Be sure to use a password for your guest network that's different from your primary network password. Guest networks sometimes require guests to enter the password not right on their Wi-Fi connectivity page, but in a web browser instead (similar to what you'll typically find with hotel or coffee shop Wi-Fi networks).
Some routers limit the number of machines that can hop onto your guest network, usually in the neighbourhood of five to ten, which is good to know if you have a large gathering of Internet-hungry people. You can change the number, but there will probably still be a ceiling for the total devices allowed. If more people need to connect, give your primary network password to your most trusted friends, and let acquaintances stick to the guest network.
The location of the guest network settings varies based on the router and its particular interface, but if you have trouble finding it, check under the tabs for either "setup" or "advanced."
How to pick a good Wi-Fi name
The way I see it, you have two options for creating a new Wi-Fi network name: Be serious, or be hilarious.
My ho-hum self has a serious name. It's simply my name, but it's a hidden network, meaning devices don't automatically see it as an option. My guests have to type it in, but it's very easy for me to tell them what it is and for them to remember it.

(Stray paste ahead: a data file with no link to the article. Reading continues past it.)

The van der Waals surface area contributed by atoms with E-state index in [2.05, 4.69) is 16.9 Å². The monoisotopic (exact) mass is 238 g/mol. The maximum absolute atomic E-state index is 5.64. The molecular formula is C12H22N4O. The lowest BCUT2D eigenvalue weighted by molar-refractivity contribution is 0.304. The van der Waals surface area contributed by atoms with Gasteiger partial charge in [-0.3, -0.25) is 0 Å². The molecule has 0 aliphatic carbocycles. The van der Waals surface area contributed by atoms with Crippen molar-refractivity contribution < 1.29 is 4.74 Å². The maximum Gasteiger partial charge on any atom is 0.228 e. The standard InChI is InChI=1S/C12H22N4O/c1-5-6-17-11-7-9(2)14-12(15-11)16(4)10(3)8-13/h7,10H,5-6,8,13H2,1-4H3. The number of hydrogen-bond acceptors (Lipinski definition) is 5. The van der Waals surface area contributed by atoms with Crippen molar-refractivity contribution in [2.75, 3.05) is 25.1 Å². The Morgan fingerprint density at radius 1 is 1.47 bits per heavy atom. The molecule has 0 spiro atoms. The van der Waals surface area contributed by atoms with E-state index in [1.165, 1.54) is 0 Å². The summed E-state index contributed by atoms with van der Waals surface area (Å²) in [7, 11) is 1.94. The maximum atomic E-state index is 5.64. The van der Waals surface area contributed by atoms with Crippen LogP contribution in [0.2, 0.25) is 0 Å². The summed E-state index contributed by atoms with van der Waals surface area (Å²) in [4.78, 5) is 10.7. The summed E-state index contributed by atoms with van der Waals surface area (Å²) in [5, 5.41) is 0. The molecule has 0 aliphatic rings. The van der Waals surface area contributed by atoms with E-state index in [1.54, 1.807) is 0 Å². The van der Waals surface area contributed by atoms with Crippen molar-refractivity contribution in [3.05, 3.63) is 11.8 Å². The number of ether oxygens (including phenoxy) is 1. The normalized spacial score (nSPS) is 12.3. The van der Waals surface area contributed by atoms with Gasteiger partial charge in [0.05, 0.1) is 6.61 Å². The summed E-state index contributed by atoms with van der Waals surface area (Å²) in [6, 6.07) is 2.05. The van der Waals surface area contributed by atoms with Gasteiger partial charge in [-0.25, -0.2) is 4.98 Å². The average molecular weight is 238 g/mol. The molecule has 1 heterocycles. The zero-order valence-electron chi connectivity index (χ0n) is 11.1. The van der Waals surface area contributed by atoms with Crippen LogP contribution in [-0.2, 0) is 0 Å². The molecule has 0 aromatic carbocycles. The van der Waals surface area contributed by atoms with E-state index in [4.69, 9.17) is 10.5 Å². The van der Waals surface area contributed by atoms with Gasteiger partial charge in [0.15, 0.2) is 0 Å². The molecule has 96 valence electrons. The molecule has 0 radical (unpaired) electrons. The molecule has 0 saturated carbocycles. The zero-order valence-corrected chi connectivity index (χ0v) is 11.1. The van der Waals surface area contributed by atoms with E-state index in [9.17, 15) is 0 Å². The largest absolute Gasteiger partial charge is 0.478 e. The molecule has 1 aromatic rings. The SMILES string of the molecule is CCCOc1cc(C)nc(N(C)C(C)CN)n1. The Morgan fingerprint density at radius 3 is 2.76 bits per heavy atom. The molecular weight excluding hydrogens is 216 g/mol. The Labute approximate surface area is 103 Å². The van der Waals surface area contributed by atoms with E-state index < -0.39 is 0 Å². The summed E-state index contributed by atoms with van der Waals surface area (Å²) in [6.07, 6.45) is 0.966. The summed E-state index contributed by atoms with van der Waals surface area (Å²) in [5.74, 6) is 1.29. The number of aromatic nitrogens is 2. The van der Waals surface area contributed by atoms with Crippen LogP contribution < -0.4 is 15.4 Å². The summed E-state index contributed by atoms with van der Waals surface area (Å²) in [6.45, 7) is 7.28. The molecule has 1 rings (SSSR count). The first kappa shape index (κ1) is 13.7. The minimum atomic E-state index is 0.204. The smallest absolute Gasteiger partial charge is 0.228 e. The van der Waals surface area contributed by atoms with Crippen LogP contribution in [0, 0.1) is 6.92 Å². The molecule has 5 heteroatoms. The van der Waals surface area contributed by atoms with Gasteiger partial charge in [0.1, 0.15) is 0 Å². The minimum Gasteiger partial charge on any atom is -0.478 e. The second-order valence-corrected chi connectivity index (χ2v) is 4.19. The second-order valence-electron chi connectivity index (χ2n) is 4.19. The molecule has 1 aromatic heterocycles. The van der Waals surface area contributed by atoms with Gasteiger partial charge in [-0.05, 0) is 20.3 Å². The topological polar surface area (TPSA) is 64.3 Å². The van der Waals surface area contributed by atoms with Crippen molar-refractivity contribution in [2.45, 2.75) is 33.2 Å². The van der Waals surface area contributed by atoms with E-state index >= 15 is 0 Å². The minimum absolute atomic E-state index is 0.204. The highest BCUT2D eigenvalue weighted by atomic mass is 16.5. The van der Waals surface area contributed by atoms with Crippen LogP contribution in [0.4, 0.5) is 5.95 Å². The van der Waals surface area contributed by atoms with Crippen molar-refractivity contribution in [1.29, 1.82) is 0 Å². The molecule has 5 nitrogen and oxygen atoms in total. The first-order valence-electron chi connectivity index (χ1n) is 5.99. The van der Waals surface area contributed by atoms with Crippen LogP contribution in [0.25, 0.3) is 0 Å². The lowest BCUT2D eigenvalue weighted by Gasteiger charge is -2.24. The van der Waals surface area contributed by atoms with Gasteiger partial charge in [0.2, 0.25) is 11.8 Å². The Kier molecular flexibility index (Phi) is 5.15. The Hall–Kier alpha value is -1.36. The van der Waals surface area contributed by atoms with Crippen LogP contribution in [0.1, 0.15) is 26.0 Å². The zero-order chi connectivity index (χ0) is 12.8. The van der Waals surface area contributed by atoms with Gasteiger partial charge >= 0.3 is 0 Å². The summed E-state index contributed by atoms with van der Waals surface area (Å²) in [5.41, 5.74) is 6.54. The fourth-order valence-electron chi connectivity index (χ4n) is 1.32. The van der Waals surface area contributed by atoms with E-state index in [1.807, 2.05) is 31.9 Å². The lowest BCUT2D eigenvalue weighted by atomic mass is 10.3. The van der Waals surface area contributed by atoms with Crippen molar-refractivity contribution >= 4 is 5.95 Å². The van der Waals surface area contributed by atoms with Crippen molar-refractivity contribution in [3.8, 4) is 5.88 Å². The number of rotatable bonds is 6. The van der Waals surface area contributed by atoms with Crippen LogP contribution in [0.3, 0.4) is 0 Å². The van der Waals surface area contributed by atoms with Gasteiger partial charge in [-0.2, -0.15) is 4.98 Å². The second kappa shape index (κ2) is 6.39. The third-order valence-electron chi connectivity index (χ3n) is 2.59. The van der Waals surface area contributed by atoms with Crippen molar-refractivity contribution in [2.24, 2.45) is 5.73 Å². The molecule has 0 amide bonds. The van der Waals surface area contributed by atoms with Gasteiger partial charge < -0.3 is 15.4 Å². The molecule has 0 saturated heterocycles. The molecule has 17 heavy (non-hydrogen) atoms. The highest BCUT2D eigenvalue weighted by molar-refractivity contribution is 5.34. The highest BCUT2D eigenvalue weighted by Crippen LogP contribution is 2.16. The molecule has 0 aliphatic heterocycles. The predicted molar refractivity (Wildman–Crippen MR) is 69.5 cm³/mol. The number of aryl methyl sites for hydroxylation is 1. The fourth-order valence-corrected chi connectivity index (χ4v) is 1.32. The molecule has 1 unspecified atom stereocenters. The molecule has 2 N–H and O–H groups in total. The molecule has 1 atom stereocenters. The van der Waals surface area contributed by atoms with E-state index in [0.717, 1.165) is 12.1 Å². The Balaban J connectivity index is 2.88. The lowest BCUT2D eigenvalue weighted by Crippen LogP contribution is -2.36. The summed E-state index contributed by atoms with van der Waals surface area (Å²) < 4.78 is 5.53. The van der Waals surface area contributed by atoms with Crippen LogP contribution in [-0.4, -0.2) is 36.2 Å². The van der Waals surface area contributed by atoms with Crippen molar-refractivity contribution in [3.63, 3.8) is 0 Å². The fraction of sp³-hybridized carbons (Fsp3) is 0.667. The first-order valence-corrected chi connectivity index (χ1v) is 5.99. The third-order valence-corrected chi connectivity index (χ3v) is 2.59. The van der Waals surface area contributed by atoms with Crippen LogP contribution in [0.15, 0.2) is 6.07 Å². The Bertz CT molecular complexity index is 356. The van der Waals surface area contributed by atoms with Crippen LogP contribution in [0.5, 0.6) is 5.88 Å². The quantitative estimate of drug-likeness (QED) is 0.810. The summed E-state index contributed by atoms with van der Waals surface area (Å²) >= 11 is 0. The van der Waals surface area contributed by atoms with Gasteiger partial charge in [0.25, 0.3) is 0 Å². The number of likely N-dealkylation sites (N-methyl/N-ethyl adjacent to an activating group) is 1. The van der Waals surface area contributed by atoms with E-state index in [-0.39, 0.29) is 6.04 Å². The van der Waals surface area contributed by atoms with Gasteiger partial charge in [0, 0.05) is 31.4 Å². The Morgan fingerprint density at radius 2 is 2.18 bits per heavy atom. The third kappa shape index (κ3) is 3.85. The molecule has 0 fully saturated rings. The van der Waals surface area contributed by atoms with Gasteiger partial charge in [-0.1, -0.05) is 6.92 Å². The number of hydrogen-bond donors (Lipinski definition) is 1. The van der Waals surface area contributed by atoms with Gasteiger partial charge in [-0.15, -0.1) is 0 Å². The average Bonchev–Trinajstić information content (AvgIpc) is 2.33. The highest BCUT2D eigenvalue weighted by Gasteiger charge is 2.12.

If you'd rather show a sense of humour, go for it, but keep it clean. I love tongue-in-cheek Wi-Fi names, like MI5-Unmarked-White-Van, or the more subtle InternetCosts£, but the latter borders on being passive-aggressive. Names like "StopStealingOurWi-Fi" and "WeCanHearYouAt3AM" are only likely to instigate retaliation from displeased neighbours, and considering the hacking skills of some amateurs, it's best to keep your funny network name inoffensive.
Remember, make the name something you can say out loud so that you can tell your visitors which network to choose without having to spout a string of random numbers.
How to choose a good Wi-Fi network password
For advice about passwords, I turned to security software specialist Neil J. Rubenking.
"There are two conflicting requirements for a good, strong password. First, it should be nearly impossible for a hacker to guess. Second, it should be easy for you to remember," Rubenking notes. And for a Wi-Fi password, add a few more requirements: You should be able to orally share it with guests and be able to type it fairly easily on a small mobile device, such as a smartphone.
Rubenking recommends using simple mnemonic techniques to create passwords. Pick a favourite poem, song, slogan, or event, and "make sure to include at least one easily remembered and relevant number, as well as some punctuation." So, for example:
Those example passwords might be longer than you would ideally want for a Wi-Fi network, considering that guests logging on might have to type than on a tiny smartphone screen, but they still meet the criteria: Easy to remember, easy to say, but not easily guess-able.
For more on Wi-Fi network security, check out our article on How to secure your wireless router.